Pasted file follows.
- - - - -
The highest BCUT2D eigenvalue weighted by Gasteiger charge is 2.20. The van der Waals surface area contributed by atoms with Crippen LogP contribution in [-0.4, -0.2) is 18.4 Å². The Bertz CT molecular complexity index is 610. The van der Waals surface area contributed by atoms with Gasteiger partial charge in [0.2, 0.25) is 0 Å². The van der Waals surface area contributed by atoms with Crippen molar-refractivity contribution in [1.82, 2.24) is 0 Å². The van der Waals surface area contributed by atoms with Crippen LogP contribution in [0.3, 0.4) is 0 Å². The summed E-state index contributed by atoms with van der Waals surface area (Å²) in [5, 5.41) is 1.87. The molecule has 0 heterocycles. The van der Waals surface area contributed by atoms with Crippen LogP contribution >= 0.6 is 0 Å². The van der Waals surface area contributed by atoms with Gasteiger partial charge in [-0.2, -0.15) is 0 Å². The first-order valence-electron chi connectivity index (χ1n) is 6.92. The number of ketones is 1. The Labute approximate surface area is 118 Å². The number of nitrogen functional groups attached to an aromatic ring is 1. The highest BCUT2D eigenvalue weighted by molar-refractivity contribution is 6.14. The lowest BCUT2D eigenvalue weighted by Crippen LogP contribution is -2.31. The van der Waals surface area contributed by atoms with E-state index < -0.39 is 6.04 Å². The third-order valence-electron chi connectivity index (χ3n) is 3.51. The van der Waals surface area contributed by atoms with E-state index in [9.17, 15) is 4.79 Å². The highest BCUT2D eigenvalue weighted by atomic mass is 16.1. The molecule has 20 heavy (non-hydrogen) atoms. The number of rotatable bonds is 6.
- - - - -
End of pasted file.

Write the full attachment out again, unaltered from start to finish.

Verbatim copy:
The highest BCUT2D eigenvalue weighted by Gasteiger charge is 2.20. The van der Waals surface area contributed by atoms with Crippen LogP contribution in [-0.4, -0.2) is 18.4 Å². The Bertz CT molecular complexity index is 610. The van der Waals surface area contributed by atoms with Gasteiger partial charge in [0.2, 0.25) is 0 Å². The van der Waals surface area contributed by atoms with Crippen molar-refractivity contribution in [1.82, 2.24) is 0 Å². The van der Waals surface area contributed by atoms with Crippen LogP contribution in [0.3, 0.4) is 0 Å². The summed E-state index contributed by atoms with van der Waals surface area (Å²) in [5, 5.41) is 1.87. The molecule has 0 heterocycles. The van der Waals surface area contributed by atoms with Crippen LogP contribution >= 0.6 is 0 Å². The van der Waals surface area contributed by atoms with Gasteiger partial charge in [-0.2, -0.15) is 0 Å². The first-order valence-electron chi connectivity index (χ1n) is 6.92. The number of ketones is 1. The Labute approximate surface area is 118 Å². The number of nitrogen functional groups attached to an aromatic ring is 1. The highest BCUT2D eigenvalue weighted by molar-refractivity contribution is 6.14. The lowest BCUT2D eigenvalue weighted by Crippen LogP contribution is -2.31. The van der Waals surface area contributed by atoms with E-state index < -0.39 is 6.04 Å². The third-order valence-electron chi connectivity index (χ3n) is 3.51. The van der Waals surface area contributed by atoms with E-state index in [9.17, 15) is 4.79 Å². The highest BCUT2D eigenvalue weighted by atomic mass is 16.1. The molecule has 20 heavy (non-hydrogen) atoms. The number of rotatable bonds is 6.